• medicines that thin your blood (anticoagulants), such as warfarin
• rifampicin (an antibiotic)
• methotrexate (a drug used for suppressing the immune system, and often used in rheumatoid
arthritis)
• ciclosporin or tacrolimus (drugs used for suppressing the immune system)
• lithium (a medicine used to treat some types of depression)
• medicines used to help control high blood pressure and heart failure called ACE inhibitors and
angiotensin receptor blockers, examples include enalapril and ramipril, and losartan and valsartan
• diuretics (water tablets)
• digoxin (a medicine for heart failure and irregular heart rhythm)
• minoxidil (a drug used to treat high blood pressure)
• salbutamol tablets or oral solution (a medicine for asthma)
• birth control pills (the combination may increase your risk of side effects)
• hormone replacement therapy (the combination may increase your risk of side effects)
• aspirin, the risk of stomach ulcers is greater if you take Etoricoxib with aspirin.
- aspirin for prevention of heart attacks or stroke:
Etoricoxib can be taken with low-dose aspirin. If you are currently taking low-dose aspirin to prevent
heart attacks or stroke, you should not stop taking aspirin until you talk to your doctor
- aspirin and other non-steroidal anti-inflammatory drugs (NSAIDs):
do not take high dose aspirin or other anti-inflammatory medicines while taking Etoricoxib
Etoricoxib with food and drink
The onset of the effect of Etoricoxib may be faster when taken without food.
Pregnancy, breast-feeding and fertility

Postoperative dental surgery pain
The recommended dose is 90 mg once daily, limited to a maximum of 3 days treatment.
People with liver problems
• If you have mild liver disease, you should not take more than 60 mg a day.
• If you have moderate liver disease, you should not take more than 30 mg a day.
Use in children and adolescents
Etoricoxib tablets should not be taken by children or adolescents under 16 years of age.
Elderly
No dose adjustment is necessary for elderly patients. As with other medicines, caution should be
exercised in elderly patients.
Method of administration
Etoricoxib is for oral use. Take the tablets once a day. Etoricoxib can be taken with or without food.
If you take more Etoricoxib than you should
You should never take more tablets than the doctor recommends. If you do take too many etoricoxib
tablets, you should seek medical attention immediately.
If you forget to take Etoricoxib
It is important to take Etoricoxib as your doctor has prescribed. If you miss a dose, just resume your
usual schedule the following day. Do not take a double dose to make up for the forgotten tablet.
If you have any further questions on the use of this medicine, ask your doctor or pharmacist.
4. Possible side effects
Like all medicines, this medicine can cause side effects, although not everybody gets them.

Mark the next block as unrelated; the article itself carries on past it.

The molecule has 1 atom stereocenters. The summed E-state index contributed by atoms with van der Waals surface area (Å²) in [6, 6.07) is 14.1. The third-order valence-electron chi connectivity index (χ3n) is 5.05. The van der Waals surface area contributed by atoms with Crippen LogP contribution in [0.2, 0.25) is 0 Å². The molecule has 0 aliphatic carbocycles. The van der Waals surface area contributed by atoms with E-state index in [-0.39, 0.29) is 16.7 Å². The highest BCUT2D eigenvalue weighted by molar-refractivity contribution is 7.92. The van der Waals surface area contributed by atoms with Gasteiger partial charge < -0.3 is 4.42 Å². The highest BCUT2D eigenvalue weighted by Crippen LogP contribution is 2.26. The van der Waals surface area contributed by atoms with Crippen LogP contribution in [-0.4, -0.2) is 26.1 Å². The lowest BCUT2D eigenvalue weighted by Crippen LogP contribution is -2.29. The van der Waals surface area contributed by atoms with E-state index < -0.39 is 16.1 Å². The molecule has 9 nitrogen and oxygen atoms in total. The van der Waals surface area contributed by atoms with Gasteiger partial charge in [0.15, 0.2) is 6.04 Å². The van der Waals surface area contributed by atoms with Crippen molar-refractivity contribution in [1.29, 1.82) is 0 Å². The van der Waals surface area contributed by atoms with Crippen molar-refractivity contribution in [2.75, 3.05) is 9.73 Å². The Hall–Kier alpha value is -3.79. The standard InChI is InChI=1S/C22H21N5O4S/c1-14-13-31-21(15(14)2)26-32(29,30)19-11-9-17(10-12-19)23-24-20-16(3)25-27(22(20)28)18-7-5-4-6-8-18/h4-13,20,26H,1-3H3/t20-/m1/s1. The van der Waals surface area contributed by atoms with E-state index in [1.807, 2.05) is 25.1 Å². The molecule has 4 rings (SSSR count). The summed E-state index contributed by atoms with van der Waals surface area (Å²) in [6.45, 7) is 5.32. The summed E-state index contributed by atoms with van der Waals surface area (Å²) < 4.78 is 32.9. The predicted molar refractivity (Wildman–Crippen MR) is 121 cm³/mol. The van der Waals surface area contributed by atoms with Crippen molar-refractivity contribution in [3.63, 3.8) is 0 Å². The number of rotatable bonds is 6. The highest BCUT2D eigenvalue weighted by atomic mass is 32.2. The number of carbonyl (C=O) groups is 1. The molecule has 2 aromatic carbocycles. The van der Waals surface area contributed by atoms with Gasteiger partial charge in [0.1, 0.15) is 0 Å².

If you develop any of these signs you should stop Etoricoxib and talk to your doctor immediately (see
What you need to know before you take Etoricoxib section 2):
• shortness of breath, chest pains, or ankle swelling appear or if they get worse;
• yellowing of the skin and eyes (jaundice) – these are signs of liver problems;
• severe or continual stomach pain or your stools become black;
• an allergic reaction- which can include skin problems such as ulcers or blistering, or swelling of the
face, lips, tongue, or throat which may cause difficulty in breathing;
The following side effects can occur during treatment with Etoricoxib
Very Common (may affect more than 1 in 10 people)
• stomach pain;
Common (may affect up to 1 in 10 people)
• dry socket (inflammation and pain after a tooth extraction);
• swelling of the legs and/or feet due to fluid retention (oedema);
• dizziness, headache;
• palpitations (fast or irregular heartbeat), irregular heart rhythm (arrhythmia);
• increased blood pressure;
• wheezing or shortness of breath (bronchospasms);
• constipation, wind (excessive gas), gastritis (inflammation of the lining of the stomach), heartburn,
diarrhoea, indigestion (dyspepsia)/stomach discomfort, nausea, being sick (vomiting), inflammation
of the oesophagus, mouth ulcers;
• changes in blood tests related to your liver;
• bruising;
• weakness and fatigue, flu-like illness;
Uncommon (may affect up to 1 in 100 people)
• gastroenteritis (inflammation of the gastrointestinal tract that involves both the stomach and small
intestine/stomach flu), upper respiratory infection, urinary tract infection;
• changes in laboratory values (decreased number of red blood cells, decreased number of white blood
cells, platelets decreased);
• hypersensitivity (an allergic reaction including hives which may be serious enough to require
immediate medical attention);
• appetite increases or decreases, weight gain;
• anxiety, depression, decreases in mental sharpness; seeing, feeling or hearing things that are not
there (hallucinations);
• taste alteration, inability to sleep, numbness or tingling, sleepiness;
• blurred vision, eye irritation and redness;
• ringing in the ears, vertigo (sensation of spinning while remaining still);
• abnormal heart rhythm (atrial fibrillation), fast heart rate, heart failure, feeling of tightness, pressure
or heaviness in the chest (angina pectoris), heart attack;
• flushing, stroke, mini-stroke (transient ischaemic attack), severe increase in blood pressure
inflammation of the blood vessels;
• cough, breathlessness, nose bleed;
• stomach or bowel bloating, changes in your bowel habits, dry mouth, stomach ulcer;
• inflammation of the stomach lining that can become serious and may lead to bleeding, irritable;
• bowel syndrome, inflammation of the pancreas;
• swelling of the face, skin rash or itchy skin, redness of the skin;
• muscle cramp/spasm, muscle pain/stiffness;
• high levels of potassium in your blood, changes in blood or urine tests relating to your kidney, serious
kidney problems;
• chest pain.
Rare (may affect up to 1 in 1000 people)
• angioedema (an allergic reaction with swelling of the face, lips, tongue and/or throat which may cause
difficulty in breathing or swallowing, which may be serious enough to require immediate medical
attention)/anaphylactic/anapylactoid reactions including shock (a serious allergic reaction that
requires immediate medical attention);